Best In-Car Navigation Systems in Cars Under $25,000

By

Automotive Editor

Zac Estrada is an automotive journalist and contributing writer who hails from Santa Barbara, CA. Zac attended Northeastern University's School of Journalism in Boston and currently runs the automotive blog Confessions of an Autoholic

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, Automotive Editor - March 18, 2013

In-car navigation systems have come a long way in the last few years, trickling down to just about every segment in the market. But automakers typically give lavish features like Google Maps to the most expensive models, leaving the cars in the sub-$25,000 category with systems that are barely a step-up from a smartphone. Here are three in-dash navigation units, fitted to cars costing less than $25,000, that are loaded with features and have good graphics and usability.

Chrysler UConnect Navigation: Chrysler started fitting Garmin navigation into its vehicles a couple of years ago, but the cars with the big UConnect touchscreen offer big graphics and controls with Garmin's user-friendly interfaces and responsive voice controls. UConnect will also pair up to 10 Bluetooth-enabled devices. It's available on most trim levels of the new 2013 Dodge Dart, where it's usually a standalone option that costs around $840.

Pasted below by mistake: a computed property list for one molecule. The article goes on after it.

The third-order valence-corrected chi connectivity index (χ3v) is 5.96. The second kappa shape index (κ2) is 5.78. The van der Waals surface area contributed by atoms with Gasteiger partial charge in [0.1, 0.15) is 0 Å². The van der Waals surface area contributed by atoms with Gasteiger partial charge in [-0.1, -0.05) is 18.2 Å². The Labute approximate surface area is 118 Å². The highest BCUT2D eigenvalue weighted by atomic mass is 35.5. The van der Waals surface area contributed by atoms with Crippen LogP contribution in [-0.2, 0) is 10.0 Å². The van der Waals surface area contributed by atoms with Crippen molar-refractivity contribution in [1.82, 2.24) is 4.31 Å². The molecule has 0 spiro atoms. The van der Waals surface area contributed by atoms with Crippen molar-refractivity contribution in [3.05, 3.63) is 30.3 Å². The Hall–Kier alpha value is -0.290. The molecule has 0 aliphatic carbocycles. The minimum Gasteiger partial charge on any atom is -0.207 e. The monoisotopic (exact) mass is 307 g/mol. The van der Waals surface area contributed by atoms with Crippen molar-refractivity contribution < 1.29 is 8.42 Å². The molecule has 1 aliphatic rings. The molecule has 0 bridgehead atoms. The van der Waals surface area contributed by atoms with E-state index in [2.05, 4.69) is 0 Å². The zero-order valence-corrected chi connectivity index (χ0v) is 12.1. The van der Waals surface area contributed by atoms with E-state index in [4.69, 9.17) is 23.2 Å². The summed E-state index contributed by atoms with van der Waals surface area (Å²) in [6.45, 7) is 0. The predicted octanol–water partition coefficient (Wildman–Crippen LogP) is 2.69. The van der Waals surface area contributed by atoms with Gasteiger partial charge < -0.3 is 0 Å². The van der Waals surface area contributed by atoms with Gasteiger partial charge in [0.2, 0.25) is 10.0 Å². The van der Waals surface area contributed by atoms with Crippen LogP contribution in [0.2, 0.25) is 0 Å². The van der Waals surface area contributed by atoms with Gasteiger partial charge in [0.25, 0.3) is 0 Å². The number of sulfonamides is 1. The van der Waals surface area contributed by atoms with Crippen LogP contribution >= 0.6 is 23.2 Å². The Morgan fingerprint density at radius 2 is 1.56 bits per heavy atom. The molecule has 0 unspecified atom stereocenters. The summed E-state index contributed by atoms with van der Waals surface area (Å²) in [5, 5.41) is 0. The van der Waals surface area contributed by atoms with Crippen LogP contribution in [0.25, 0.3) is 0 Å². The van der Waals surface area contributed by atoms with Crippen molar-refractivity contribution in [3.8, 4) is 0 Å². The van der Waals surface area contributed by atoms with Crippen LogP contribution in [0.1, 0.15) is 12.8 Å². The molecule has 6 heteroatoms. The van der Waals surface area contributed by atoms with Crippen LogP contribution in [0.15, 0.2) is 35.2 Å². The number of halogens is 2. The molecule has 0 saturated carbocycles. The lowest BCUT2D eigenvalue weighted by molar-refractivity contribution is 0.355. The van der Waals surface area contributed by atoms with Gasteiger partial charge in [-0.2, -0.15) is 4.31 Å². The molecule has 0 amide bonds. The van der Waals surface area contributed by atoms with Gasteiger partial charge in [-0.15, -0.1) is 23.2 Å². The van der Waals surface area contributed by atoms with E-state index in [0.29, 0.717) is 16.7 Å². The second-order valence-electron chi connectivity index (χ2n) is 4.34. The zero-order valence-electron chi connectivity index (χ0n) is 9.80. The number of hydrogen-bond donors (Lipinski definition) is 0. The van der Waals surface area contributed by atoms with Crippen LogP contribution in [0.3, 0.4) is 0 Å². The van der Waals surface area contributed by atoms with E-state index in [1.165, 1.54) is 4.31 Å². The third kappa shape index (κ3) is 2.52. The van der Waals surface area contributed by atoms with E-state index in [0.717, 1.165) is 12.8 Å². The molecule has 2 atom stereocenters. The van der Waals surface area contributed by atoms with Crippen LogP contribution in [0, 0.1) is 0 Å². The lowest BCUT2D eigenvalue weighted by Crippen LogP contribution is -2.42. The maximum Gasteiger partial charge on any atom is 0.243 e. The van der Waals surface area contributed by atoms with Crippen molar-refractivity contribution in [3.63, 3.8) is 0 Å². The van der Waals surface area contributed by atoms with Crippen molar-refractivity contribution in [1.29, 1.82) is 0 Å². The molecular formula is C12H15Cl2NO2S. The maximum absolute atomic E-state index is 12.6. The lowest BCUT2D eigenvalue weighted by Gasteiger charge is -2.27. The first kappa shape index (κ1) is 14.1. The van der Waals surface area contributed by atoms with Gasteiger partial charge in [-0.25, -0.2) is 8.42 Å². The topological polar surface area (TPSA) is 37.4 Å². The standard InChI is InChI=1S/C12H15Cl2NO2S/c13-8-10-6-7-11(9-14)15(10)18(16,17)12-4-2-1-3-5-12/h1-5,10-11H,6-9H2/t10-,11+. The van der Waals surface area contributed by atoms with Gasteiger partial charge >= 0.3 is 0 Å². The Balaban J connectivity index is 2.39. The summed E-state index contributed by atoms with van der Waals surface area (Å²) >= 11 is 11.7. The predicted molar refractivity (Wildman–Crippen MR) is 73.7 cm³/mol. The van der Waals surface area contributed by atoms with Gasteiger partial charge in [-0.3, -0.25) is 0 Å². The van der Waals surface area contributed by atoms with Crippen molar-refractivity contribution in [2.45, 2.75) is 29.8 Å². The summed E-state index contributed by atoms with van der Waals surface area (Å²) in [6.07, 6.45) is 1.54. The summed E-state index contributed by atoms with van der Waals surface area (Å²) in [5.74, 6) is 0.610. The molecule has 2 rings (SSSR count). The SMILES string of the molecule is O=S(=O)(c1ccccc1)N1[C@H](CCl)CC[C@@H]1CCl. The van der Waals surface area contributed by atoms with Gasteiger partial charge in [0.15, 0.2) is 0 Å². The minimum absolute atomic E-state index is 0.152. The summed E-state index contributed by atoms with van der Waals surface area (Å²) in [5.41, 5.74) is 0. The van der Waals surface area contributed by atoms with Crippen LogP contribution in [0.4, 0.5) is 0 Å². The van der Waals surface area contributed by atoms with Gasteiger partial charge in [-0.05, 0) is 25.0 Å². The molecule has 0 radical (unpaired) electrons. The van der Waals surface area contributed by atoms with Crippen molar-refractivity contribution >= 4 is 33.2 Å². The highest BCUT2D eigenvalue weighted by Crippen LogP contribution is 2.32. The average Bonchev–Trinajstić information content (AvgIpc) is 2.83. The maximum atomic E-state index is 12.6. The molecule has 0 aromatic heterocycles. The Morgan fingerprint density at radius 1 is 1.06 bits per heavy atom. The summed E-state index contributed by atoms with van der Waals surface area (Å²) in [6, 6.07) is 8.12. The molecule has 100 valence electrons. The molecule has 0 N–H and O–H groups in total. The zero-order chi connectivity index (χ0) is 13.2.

Hyundai BlueLink: BlueLink is another system that benefits from the less-is-more philosophy to in-car navigation systems. Hyundai gives its system simple menus and graphics, mated to SirusXM Traffic and their OnStar-like telematics system. And it's packed with features, like Pandora connectivity. The next level of service up from the basic system includes things like emergency crash response and turn-by-turn navigation. It's available on the Veloster and Sonata, but typically comes bundled in a technology package that costs upwards of $2,000.

Ford MyFord Touch: MyFord Touch got a bad rap shortly after its launch for its sub-par usability and its daunting array of touch-sensitive buttons. The latest version, shipping with 2013 vehicles and available as an upgrade to 2011s and 2012s, still isn't the final word on usability, but is much improved, according to Consumer Reports. MyFord Touch, with its 8-inch touchscreen, is available on the Focus SE and and comes standard on Titanium trim levels. Adding navigation to the system is a standalone $795 option, one of the least expensive systems in its class. It benefits from SYNC's expansive vocabulary of voice commands for entering destinations, and the ability to pair up to a dozen Bluetooth devices. The Focus system also comes bundled with SiriusXM Traffic and Weather. The latest version of MyFord Touch also benefitted from better graphics for maps.

These three manufacturers prove that you don't have to shell out the big bucks in order to get a high-quality, top-of-the-line navigation system in your new ride.

, Automotive Editor

Zac Estrada is an automotive journalist and contributing writer who hails from Santa Barbara, CA. Zac attended Northeastern University's School of Journalism in Boston and currently runs the automotive blog Confessions of an Autoholic

Follow On: Twitter | Google+ | Website